They say that the only thing that is permanent is change. I think that's probably true for nearly everything except the guilt, uncertainty, and lack of choices that go hand and hand with parenting. That seems to have been going on for decades, generations even.

Friday, March 25, 2005

Traditional roles undermine fathers too

Frustration is a given for at-home parents. There's frustation because there isn't enough time in the day. There's frustation because we're exhausted and often don’t have any help. We're frustrated because our partners work too much. We're frustrated because we wish we could have more qualilty time together.

But often, women are frustrated because we were thurst into the role of Chief Operating Officer of the house, when we signed up to be a Parent, first and foremots. But what often happens, which is a HUGE source of frustration, is that the role of parent becomes second to the role of COO. As a result there is resentment, guilt, and an overall unsettling feeling that things aren't the way they were supposed to be. Because, after all, we were too smart to get stuck in the rut of traditional domesticity.

But it happened anyway.

What's interesting—and I'm not surprised; it's just not my experience because I'm a woman—is that dads feel unsettled and disappointed with their traditional role as primary breadwinner. Chip commented that his experience was oppressive, but that his feelings could have been exacerbated by the fact that he had been an at-home parent for a while.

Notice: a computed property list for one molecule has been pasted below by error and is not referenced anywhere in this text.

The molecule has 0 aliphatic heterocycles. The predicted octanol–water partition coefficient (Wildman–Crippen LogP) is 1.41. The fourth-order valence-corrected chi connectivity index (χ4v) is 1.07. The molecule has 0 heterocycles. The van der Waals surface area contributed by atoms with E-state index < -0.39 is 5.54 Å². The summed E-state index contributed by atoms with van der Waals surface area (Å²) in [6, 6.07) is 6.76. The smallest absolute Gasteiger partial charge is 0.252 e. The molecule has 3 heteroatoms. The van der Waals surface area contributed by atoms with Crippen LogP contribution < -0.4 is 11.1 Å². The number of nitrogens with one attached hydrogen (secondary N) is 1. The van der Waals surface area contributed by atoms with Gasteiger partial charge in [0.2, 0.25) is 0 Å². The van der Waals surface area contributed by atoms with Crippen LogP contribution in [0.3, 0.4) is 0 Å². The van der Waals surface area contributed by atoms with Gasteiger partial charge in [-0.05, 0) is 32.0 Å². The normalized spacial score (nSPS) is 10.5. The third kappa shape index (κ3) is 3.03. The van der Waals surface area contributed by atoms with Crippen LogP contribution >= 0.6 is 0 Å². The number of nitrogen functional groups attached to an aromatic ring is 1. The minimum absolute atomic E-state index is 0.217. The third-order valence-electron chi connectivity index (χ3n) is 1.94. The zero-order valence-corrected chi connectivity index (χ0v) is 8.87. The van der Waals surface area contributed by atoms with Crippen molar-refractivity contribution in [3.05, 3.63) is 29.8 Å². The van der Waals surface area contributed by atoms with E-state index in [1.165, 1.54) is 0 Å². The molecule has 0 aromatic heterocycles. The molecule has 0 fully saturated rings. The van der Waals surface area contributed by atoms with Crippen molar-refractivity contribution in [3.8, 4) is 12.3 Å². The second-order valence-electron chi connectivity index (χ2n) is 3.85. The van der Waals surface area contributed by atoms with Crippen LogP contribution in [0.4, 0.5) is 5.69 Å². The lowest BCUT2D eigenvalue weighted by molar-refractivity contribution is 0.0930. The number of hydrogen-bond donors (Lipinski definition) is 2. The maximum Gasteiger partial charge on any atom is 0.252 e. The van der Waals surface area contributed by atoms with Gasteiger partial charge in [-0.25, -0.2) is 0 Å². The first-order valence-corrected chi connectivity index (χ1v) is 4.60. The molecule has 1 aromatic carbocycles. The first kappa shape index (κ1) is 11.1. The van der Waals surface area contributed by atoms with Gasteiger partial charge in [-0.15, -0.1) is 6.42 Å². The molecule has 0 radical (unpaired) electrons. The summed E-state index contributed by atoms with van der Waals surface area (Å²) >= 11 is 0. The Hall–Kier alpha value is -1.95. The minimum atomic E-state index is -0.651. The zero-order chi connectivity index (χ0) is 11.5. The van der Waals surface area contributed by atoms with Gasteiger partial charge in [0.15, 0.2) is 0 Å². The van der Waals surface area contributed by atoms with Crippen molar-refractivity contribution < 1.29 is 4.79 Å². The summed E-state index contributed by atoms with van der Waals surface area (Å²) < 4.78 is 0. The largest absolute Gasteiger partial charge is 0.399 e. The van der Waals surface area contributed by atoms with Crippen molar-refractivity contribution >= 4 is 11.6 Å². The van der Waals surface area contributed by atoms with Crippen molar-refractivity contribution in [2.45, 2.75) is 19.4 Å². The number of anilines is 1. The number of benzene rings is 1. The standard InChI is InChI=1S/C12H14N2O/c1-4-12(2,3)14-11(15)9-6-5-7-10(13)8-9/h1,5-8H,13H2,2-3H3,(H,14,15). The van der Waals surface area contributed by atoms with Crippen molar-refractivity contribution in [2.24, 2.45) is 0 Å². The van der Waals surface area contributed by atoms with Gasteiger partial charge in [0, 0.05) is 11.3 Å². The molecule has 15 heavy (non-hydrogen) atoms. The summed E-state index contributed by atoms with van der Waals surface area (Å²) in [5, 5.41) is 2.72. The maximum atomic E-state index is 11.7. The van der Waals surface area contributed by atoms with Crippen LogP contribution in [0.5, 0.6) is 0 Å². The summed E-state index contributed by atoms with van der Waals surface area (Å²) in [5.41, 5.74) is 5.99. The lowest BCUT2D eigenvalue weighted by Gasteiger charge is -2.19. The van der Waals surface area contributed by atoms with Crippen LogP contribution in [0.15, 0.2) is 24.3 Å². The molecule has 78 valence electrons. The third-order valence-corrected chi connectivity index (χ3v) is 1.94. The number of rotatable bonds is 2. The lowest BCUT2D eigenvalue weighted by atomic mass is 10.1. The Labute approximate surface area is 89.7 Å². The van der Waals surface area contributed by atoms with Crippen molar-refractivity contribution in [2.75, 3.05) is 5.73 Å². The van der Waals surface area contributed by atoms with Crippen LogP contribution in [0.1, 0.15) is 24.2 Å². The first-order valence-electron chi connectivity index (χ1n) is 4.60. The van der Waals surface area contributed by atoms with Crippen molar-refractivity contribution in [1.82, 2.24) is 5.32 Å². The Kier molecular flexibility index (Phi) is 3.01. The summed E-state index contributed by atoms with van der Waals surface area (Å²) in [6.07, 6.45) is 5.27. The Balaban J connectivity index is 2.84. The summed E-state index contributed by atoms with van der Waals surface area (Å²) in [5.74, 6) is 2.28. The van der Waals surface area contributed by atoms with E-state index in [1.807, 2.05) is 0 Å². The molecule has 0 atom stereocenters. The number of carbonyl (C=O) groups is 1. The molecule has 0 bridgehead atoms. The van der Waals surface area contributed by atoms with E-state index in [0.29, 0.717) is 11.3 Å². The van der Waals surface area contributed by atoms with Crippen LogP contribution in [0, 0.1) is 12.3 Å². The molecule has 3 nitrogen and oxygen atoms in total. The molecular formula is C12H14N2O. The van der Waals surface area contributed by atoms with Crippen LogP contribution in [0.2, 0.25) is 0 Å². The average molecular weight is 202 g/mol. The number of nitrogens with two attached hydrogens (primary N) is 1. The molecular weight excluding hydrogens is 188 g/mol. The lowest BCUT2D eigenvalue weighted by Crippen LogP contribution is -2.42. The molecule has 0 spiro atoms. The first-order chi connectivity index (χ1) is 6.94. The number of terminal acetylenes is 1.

I agree that the traditional division, mom at home full-time and dad at work, tends to push both toward tradition roles in an oppressive way -- both moms and dads -- even if we that's exactly what we don't want…I felt shut out in a way, pushed toward a more traditional male role that I did not want, though it was not conscious or intentional on her part.

He wrote an extentsive post about how it was difficult when he was working and his wife was at home with the kids. Because he had previoulsy been the primary caretaker, he felt shut out of the relationship with his kids. Not because he didn't make the effort to be an integral part of their lives, but kids tend to gravitate towards the person who is with them most of the time.

But when I was at home full-time, the balance seemed better. I never felt trapped or "desperate" when I was the one at home with our daughter, running the household, while my wife brought in the income. I actually liked the balance that that role reversal brought. Ideally we'd both work part-time and full-time parent part-time, but that's hard to arrange. Interesting how gender roles and expectations can undermine the best of intentions and plans...

So it seems that finding a balance between family live and family chores is just as important as finding a balance between family and work.

Tuesday, March 22, 2005

There is no free zone

Having dinner at my dad's house seems like a neutral, stress-free place to enjoy a meal. But I just wasn't able to escape the Judith Warner interview with Terry Gross on NPR's Fresh Air today. I’m 2,000 miles away from my regular life, and I'm still in the middle of an ongoing internal battle that is prevalent no matter where I am.

I pretend that I'm on vacation. I'm visiting family and relishing my fantasy that a simpler life exists here swaddled in the comfort of family and familiarity. But even though there are family members around to help with Riley and that there is something reassuring about meandering through the small town I grew up in, I am still Riley's primary caretaker. And I know that this temporary breeze isn't really my life. So as my dad and I debated the finer points about whether or not ordering a meat-free pizza is really vegetarian*, Judith Warner was in the background and the foreground.